Wednesday, April 26, 2017

Boston Marathon 2017 {Race Recap}

Monday Funday!

I woke up at 5:40 Marathon Monday morning and ate my trusty belvita biscuit. I got all my stuff together and walked with L over to the buses. As we got out of the elevator in our hotel we ran into Bart Yasso. I knew it would be a good day after that. I was calm but super excited that I would be running the Boston Marathon in a few short hours!



I was optimistic that it would somehow be cooler in Hopkinton than Boston and that I would be able to execute my race plan. I never looked at my weather app on Monday- I didn't need some dumb excuse to blame on a poor race before it even started. I had put in a lot of work to run this race- at the very least I was going to enjoy nearly every step. {achievement unlocked}



I said goodbye to L and got on a bus. I sat next to a girl from Toronto and we had a lovey chat on the hour long ride out to Hopkinton. We had both completed triathlons- it was so nice to pass the time chatting away.



We pulled into the drop off area and went our separate ways. My original plan was to meet at a house across from the school where my friend was- but I couldn't get past security, so I sat on the ground in the athlete village for a while. I eventually got up to take a photo with the famous "It all starts in Hopkinton" sign. I scampered off to use the portalet one last time before it was time to head towards the corrals. I ate 2 more Belvita biscuits at the village.



Just before the start of the first wave, there was a flyover of F15's. We were warned multiple times this would occur by the announcer. The announcer was hilarious. He kept saying how they were only asking for wave 1 (red bibs) to head to the start- and if you didn't have one to stay in the village until it was your time. And if you wanted to run in wave 1, you need to run faster to belong there.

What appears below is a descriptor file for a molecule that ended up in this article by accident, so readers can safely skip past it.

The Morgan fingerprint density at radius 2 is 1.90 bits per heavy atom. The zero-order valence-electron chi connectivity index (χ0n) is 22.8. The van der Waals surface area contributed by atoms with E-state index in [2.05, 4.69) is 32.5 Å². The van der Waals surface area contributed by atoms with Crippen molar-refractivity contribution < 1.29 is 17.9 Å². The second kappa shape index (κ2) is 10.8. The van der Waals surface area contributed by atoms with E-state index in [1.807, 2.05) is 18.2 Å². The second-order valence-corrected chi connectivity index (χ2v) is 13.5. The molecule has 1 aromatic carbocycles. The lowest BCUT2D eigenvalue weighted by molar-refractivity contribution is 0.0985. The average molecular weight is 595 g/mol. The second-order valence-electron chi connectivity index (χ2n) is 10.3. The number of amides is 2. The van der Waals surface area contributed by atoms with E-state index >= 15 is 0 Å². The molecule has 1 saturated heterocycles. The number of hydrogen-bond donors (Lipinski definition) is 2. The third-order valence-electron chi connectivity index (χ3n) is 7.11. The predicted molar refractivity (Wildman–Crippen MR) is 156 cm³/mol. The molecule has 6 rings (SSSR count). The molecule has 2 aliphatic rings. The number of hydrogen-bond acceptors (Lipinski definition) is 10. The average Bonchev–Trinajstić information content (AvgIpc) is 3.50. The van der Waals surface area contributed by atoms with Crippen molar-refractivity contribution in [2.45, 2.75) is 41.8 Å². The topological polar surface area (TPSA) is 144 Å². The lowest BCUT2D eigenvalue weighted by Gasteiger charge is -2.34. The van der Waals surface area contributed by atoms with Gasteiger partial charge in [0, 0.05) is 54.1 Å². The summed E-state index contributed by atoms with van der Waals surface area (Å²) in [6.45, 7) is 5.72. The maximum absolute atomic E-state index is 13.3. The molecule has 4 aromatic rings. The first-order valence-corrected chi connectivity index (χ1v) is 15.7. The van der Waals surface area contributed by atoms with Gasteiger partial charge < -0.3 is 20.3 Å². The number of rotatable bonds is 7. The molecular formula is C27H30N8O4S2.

Rip Get Lucky shirt.

Soon it was time for the wave 2 folks to head towards the start corrals. I sprayed myself with sunscreen and dropped my Get Lucky shirt at a clothing collection site. The herd moved slowly towards the staging area in the parking lot. I was a big ball of emotions.



The walk ended at the parking lot where we stood for 10-15 min before being herded to the start line.



It felt like the walk took forever to get to the start line. It was .7 miles- everyone for the most part was quiet. It was a great time to go over my race plan one last time and think about the mantra in the meditation from JasYoga I had been using- I am....here now.



I was full of emotions standing in the start corral waiting to start my journey to Boston. The corral was full of younger women and some older guys- expected since we were placed by qualifying time.

As we shuffled to the start line, I was overcome with emotion. I was finally here, I was healthy. This is it!

Goal A- have fun, PR
Goal B- have fun, BQ
Goal C- have fun

Had I looked at the temps, I would have readjusted to simply "have fun" because 75 degrees is not ideal to run a marathon..



I took off towards Boston and monitored my watch every once In a while. My goal would have been to run 7:45's the first 5k, but my pace was low 8's-8:20. I knew at this point the heat would be a big factor for the race. I continued to run smart and not push it- especially on the downhills. I didn't want to blow out my legs in the first 10k of the race.



Around 9-10 miles into the race, I caught up to my BFF's boyfriend, E. Running into him gave me a bit of pep in my step- while the crowds were amazing, the heat was starting to wear on me. We chatted and I felt more consistent in pacing and effort- and banished the "omg so hot" thoughts out of my head.

Running through the Wellesley scream tunnel was intense. I kissed a few girls on the cheek- when in Boston... I wanted the full Boston experience.

We hit the halfway around 1:50, and I was feeling good, but warm. It was around halfway that I started dumping water on my head at every aid station.



It was so nice running without headphones- I would talk to people as we passed by. Around mile 17 we ran into V and I gave her a big wet hug! It was around this point that I thought to myself, Carnage. We were passing people instead of going with the flow or being passed. There were also more and more folks walking.

The Newton hills were hilly, but not as bad as I expected. Whatever I did to prepare worked (loads of squats and stairs). Around the hills I got a popsicle from a spectator- nectar of the gods. I ran through sprinklers and fire hydrants spraying water on the road. The water felt great especially when a good breeze came by.





I saw L and friends at mile 22 and gave him a big hug and kiss. For the duration of the race I had a big goofy grin plastered to my face. It was hot, yeah, but I trained hard and felt relatively good running. I gave hugs to some spectators who held up "free hugs" signs. Why not!? I high fived 100's of people on the journey from Hopkinton to Boston. Around mile 24 I started to speed up and zoomed it in to the finish. Seeing the Citgo sign made me cry.